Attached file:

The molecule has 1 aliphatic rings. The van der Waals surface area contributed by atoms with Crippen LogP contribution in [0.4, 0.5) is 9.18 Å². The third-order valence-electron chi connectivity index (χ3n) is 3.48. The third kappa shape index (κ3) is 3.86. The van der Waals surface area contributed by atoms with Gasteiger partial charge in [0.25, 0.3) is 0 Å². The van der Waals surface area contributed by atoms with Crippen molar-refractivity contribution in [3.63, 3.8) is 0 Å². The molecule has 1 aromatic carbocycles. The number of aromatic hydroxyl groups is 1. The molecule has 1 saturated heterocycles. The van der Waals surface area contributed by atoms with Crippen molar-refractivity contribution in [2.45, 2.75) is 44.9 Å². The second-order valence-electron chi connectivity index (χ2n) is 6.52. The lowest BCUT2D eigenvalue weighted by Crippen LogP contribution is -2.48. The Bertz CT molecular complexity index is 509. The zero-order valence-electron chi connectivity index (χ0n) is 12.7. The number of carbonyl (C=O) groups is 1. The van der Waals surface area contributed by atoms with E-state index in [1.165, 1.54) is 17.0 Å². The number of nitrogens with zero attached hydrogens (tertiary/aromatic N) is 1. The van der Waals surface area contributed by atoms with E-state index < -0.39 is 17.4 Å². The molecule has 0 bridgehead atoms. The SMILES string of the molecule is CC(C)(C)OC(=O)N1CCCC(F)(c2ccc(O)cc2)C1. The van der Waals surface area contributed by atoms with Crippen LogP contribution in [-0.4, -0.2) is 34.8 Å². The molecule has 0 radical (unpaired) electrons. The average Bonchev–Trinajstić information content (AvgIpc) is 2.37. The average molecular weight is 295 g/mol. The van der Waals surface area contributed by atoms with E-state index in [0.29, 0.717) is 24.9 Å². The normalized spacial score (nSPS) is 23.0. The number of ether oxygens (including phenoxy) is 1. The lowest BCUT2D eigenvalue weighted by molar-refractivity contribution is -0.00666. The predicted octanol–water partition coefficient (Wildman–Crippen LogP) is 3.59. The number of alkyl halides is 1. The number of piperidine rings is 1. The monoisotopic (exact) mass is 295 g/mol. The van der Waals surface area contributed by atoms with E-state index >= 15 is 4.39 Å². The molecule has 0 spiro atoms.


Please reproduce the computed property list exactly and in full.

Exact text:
The molecule has 1 aliphatic rings. The van der Waals surface area contributed by atoms with Crippen LogP contribution in [0.4, 0.5) is 9.18 Å². The third-order valence-electron chi connectivity index (χ3n) is 3.48. The third kappa shape index (κ3) is 3.86. The van der Waals surface area contributed by atoms with Gasteiger partial charge in [0.25, 0.3) is 0 Å². The van der Waals surface area contributed by atoms with Crippen molar-refractivity contribution in [3.63, 3.8) is 0 Å². The molecule has 1 aromatic carbocycles. The number of aromatic hydroxyl groups is 1. The molecule has 1 saturated heterocycles. The van der Waals surface area contributed by atoms with Crippen molar-refractivity contribution in [2.45, 2.75) is 44.9 Å². The second-order valence-electron chi connectivity index (χ2n) is 6.52. The lowest BCUT2D eigenvalue weighted by Crippen LogP contribution is -2.48. The Bertz CT molecular complexity index is 509. The zero-order valence-electron chi connectivity index (χ0n) is 12.7. The number of carbonyl (C=O) groups is 1. The van der Waals surface area contributed by atoms with E-state index in [1.165, 1.54) is 17.0 Å². The number of nitrogens with zero attached hydrogens (tertiary/aromatic N) is 1. The van der Waals surface area contributed by atoms with E-state index < -0.39 is 17.4 Å². The molecule has 0 bridgehead atoms. The SMILES string of the molecule is CC(C)(C)OC(=O)N1CCCC(F)(c2ccc(O)cc2)C1. The van der Waals surface area contributed by atoms with Crippen LogP contribution in [-0.4, -0.2) is 34.8 Å². The molecule has 0 radical (unpaired) electrons. The average Bonchev–Trinajstić information content (AvgIpc) is 2.37. The average molecular weight is 295 g/mol. The van der Waals surface area contributed by atoms with E-state index in [0.29, 0.717) is 24.9 Å². The normalized spacial score (nSPS) is 23.0. The number of ether oxygens (including phenoxy) is 1. The lowest BCUT2D eigenvalue weighted by molar-refractivity contribution is -0.00666. The predicted octanol–water partition coefficient (Wildman–Crippen LogP) is 3.59. The number of alkyl halides is 1. The number of piperidine rings is 1. The monoisotopic (exact) mass is 295 g/mol. The van der Waals surface area contributed by atoms with E-state index >= 15 is 4.39 Å². The molecule has 0 spiro atoms.